A Spy Among Friends

Another spy book, but this one will be the last one for a while.

Review: A Spy Among Friends: Kim Philby and the Great Betrayal, Ben Macintyre, 2014.51iInMVMdeL._SX327_BO1,204,203,200_

“I was asked about him, and I said I knew his people,” and with that Harold Adrian Russell aka Kim Philby passed his security check on the personal word of Valentine Vivian, deputy head of the Secret Intelligence Service aka MI6, and started on his legendary career as a double agent.

My impression of the British Empire is that, for a long time, it ran on the cheap and its administrators were often picked via nepotism and allowed a great deal of flexibility. (That element of nepotism was a large resentment on the part of the rebels in the American Revolution.) That method worked for a long time. But the career of Kim Philby shows its downside.

Macintyre assures us

this is not another biography of Kim Philby . . . it is an attempt to describe a particular sort of friendship that played an important role in history.

There are a lot of biographies of Philby. I myself have read three, but there are several in this book’s bibliography that I’ve never heard of much less read. Philby himself, when he died in 1988, had a bookshelf full of them in his Moscow apartment. Continue reading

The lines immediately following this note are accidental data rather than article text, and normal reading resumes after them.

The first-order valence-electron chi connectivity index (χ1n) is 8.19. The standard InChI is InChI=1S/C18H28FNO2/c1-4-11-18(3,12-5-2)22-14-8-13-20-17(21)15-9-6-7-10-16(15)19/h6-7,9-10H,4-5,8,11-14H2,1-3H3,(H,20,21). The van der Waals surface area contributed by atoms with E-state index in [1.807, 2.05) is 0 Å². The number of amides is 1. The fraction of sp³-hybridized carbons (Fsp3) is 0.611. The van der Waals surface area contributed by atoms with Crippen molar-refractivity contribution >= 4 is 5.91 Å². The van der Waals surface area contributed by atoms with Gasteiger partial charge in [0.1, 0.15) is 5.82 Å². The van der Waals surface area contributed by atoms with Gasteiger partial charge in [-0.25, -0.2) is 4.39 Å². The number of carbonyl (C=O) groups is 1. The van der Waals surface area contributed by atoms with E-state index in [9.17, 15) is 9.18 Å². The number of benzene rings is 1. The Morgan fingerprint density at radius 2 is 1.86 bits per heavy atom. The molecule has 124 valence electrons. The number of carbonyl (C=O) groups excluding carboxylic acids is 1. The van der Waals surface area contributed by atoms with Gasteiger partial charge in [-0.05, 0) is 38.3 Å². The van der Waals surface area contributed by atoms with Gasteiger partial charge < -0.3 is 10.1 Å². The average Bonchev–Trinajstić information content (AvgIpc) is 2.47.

The Spy and the Traitor

More spy stuff because I decided to read a spy book from my library for every new one I reviewed.

Review: The Spy and the Traitor: The Greatest Espionage Story of the Cold War, Ben Macintyre, 2018.untitled

For once, the subtitle on this one is not an exaggeration. The only other contenders I can think for “greatest espionage story of the Cold War” would be those of Oleg Penkovsky and, of course, Kim Philby who Macintyre also wrote a book about.

Like Penkovsky, Oleg Gordievsky was a Soviet intelligence officer who was a double agent for the West. Like Philby, Gordievsky made a daring escape to be with the country he secretly served. In Philby’s case, though, it was the considerably easier task of smuggling himself out of Lebanon and to the Soviet Union. Gordievsky was smuggled out of Moscow while he was under surveillance.

I certainly have not read every espionage memoir or case history ever written, but I’ve read a fair number, and Macintyre’s book is simply the best book on a spy case I’ve ever read. Macintyre not only has a nice turn of phrase but also delves into the psychology of the spy. This is a book that examines the complex motives – more complicated than the acronym MICE (money, ideology, compromise, and ego) would suggest – of the spy, and their intimate relationships with the case officers who “run” them. Macintyre shows the KGB and MI6 and the CIA as bureaucracies full, to varying degrees, of time servers, those psychologically unsuited for the work, and, of course, the usual bureaucratic tendency to bury failure or shift blame for it. Continue reading